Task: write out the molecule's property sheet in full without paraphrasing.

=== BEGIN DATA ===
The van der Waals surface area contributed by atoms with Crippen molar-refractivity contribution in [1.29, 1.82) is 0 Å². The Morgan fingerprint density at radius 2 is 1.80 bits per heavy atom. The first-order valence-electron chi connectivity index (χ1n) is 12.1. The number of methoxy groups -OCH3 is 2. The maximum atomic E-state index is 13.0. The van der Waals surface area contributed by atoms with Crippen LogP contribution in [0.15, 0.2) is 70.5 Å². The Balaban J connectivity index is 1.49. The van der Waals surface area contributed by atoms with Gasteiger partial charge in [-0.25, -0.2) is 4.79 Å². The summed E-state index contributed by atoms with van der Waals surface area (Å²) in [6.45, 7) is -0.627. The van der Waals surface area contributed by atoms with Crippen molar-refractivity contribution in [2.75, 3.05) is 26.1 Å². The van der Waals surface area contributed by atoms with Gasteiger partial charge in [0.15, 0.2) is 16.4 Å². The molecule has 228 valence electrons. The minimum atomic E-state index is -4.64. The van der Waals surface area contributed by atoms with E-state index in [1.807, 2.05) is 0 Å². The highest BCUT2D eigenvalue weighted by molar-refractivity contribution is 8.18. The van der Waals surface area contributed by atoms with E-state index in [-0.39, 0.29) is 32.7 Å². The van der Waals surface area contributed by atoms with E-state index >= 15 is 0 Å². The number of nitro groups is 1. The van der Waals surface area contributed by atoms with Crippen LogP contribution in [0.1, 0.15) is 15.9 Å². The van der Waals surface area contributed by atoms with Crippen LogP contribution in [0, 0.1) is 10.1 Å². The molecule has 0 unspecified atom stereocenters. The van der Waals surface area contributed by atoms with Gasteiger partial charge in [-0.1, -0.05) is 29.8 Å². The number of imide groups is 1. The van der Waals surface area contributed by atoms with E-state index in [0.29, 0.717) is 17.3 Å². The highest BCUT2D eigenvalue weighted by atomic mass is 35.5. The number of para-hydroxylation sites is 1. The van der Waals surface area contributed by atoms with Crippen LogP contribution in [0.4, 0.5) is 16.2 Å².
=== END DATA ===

The van der Waals surface area contributed by atoms with Crippen molar-refractivity contribution in [1.29, 1.82) is 0 Å². The Morgan fingerprint density at radius 2 is 1.80 bits per heavy atom. The first-order valence-electron chi connectivity index (χ1n) is 12.1. The number of methoxy groups -OCH3 is 2. The maximum atomic E-state index is 13.0. The van der Waals surface area contributed by atoms with Crippen LogP contribution in [0.15, 0.2) is 70.5 Å². The Balaban J connectivity index is 1.49. The van der Waals surface area contributed by atoms with Gasteiger partial charge in [-0.25, -0.2) is 4.79 Å². The summed E-state index contributed by atoms with van der Waals surface area (Å²) in [6.45, 7) is -0.627. The van der Waals surface area contributed by atoms with Crippen molar-refractivity contribution in [2.75, 3.05) is 26.1 Å². The van der Waals surface area contributed by atoms with Gasteiger partial charge in [0.15, 0.2) is 16.4 Å². The molecule has 228 valence electrons. The minimum atomic E-state index is -4.64. The van der Waals surface area contributed by atoms with E-state index in [1.807, 2.05) is 0 Å². The highest BCUT2D eigenvalue weighted by molar-refractivity contribution is 8.18. The van der Waals surface area contributed by atoms with E-state index in [-0.39, 0.29) is 32.7 Å². The van der Waals surface area contributed by atoms with E-state index >= 15 is 0 Å². The number of nitro groups is 1. The van der Waals surface area contributed by atoms with Crippen LogP contribution in [0.1, 0.15) is 15.9 Å². The van der Waals surface area contributed by atoms with Crippen LogP contribution in [0, 0.1) is 10.1 Å². The molecule has 0 unspecified atom stereocenters. The van der Waals surface area contributed by atoms with Gasteiger partial charge in [-0.1, -0.05) is 29.8 Å². The number of imide groups is 1. The van der Waals surface area contributed by atoms with E-state index in [0.29, 0.717) is 17.3 Å². The highest BCUT2D eigenvalue weighted by atomic mass is 35.5. The number of para-hydroxylation sites is 1. The van der Waals surface area contributed by atoms with Crippen LogP contribution in [0.4, 0.5) is 16.2 Å².